One of the common mistakes businesses make when looking for possible partners is to consider only a few options instead of looking at the whole ecosystem of strategic partnerships. As a result, search, screen and selection processes remain decentralized and ad-hoc (except for the companies with developed capability and a history of successful strategic partnerships).
In general, companies should use a variety of mechanisms in their searchfor possible partnership opportunities, such as existing contact networks (suppliers, research partners), specialized industry organizations, associations and conferences. In the screening phase, companies should use strategic partnerships to acquire new capabilities within existing business, and be aware of consumer insights. They should also focus on limiting the number of growth areas and finding the right business champions in the areas of interest. The selection process should take into consideration a good match in terms of capabilities, competences and culture, as well as readiness to invest “in kind.”
NetApp applies a well-structured, systemic approach when searching for possible partners. The global IT product and services industry is diverse, with companies ranging “from one-stop shops” (big vertically integrated IT companies, such as IBM, Oracle and Dell, which provide the whole range of services) to small companies like NetApp that do business within one segment only.
In order to successfully compete with “one-stop shops” in infrastructure for cloud computing and provide its customers with the whole range of services, NetApp started looking at establishing strategic partnerships in adjacent areas of IT infrastructure. The first step was to map the competitive landscape across all areas of cloud infrastructure, distinguishing “best of breed” companies among the small specialized companies in each area. Eventually, it formed a non-equity partnership with Cisco, called FlexPod, which engages virtual teams consisting of best professionals from each company, and forms multiple small partnerships in various areas and countries.
There are multiple structures of strategic partnerships – from non-equity alliances, mostly in the form of non-traditional contracts (such as joint R&D, long-term sourcing, shared distribution/services) to equity-based partnerships in the form of minority equity investments and joint ventures.
The main reasons for choosing non-equity strategic partnerships are high uncertainty in the market, the existence of several possible partners (the rationale is to start loose and maintain competition between possible partners), the risk of damaging existing partnerships, and high organizational fit.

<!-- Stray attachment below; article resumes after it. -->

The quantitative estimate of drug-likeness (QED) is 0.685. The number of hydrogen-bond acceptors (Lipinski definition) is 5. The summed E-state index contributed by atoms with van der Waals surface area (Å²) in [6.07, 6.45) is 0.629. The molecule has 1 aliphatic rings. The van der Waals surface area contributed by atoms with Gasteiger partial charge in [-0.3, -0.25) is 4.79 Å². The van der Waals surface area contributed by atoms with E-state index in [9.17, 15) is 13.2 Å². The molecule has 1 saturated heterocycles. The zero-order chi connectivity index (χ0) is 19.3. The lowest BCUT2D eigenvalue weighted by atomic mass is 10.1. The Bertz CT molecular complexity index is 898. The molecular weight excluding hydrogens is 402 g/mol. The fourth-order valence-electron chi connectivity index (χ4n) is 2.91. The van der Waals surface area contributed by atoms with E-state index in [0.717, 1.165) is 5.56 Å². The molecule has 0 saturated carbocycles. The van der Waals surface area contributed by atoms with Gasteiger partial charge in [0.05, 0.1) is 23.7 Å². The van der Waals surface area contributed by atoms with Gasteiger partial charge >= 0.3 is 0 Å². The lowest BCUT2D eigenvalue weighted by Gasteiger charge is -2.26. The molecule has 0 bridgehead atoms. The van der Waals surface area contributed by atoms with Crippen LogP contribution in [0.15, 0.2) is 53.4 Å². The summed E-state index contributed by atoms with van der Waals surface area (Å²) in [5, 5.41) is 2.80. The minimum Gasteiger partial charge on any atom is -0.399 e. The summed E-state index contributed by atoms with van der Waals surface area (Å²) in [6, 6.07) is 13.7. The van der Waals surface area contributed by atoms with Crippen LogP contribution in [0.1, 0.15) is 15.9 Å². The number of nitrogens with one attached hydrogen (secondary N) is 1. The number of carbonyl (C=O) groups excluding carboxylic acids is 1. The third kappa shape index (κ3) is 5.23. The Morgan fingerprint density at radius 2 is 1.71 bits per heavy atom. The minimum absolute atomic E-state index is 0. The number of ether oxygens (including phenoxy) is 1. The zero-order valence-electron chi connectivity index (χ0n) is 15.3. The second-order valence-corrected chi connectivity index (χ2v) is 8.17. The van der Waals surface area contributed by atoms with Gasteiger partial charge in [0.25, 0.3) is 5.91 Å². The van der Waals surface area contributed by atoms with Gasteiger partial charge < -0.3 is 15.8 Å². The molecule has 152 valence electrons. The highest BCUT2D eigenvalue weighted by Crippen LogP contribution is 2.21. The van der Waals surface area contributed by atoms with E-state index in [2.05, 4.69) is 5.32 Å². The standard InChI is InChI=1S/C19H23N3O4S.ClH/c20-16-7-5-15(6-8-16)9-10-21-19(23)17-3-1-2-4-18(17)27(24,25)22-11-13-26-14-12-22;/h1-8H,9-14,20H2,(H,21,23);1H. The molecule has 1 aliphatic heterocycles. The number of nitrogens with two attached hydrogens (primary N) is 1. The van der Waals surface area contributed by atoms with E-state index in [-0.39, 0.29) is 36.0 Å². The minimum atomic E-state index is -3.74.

A joint venture is usually preferred when there are differences in culture and/or in the size of the companies (to minimize the risk of under-commitment by the smaller partner). Yet in order for a joint venture to succeed, it should recruit independent people to make a fresh start rather than engaging employees from both companies, who already have different cultures and conflicts of interest and who might prioritize the goals of their own companies rather than those of the JV.
Overall, joint ventures are the least popular form of partnership; they are the most difficult to manage and have an average life span of around seven years. According to McKinsey,2 many joint ventures fail because they spend more time on steps where less value is at risk (50% of time spent on negotiating deal terms, which constitute only 10% of value at risk) and less time on steps that have more value at risk (only 20% of time spent on business model and structure, which represents around 40% of total value at risk).
Following negotiations, the master agreement should be signed at the C-level (preferably CEO) and should explicitly summarize all the inputs and shared responsibilities and ownership of intellectual property, assets, etc., as well as conflict resolution and exit terms. Moreover, companies should avoid money investments by investing “in kind” (equipment, technology, people, buildings) to increase the commitment of both partners, because as soon as money is involved everything becomes a transaction rather than a long-term joint endeavor.
It is important to understand that all the aspects of negotiations, as well as the successful launch of a strategic partnership, are vastly affected by cultural values, such as individualism vs. collectivism, egalitarianism vs. hierarchy, high vs. low context. Such cultural and language differences can become the root cause for misunderstandings and conflicts, which can be diminished by mutual respect, awareness of cultural differences and misinterpretation of the other party`s behavior through your own cultural values.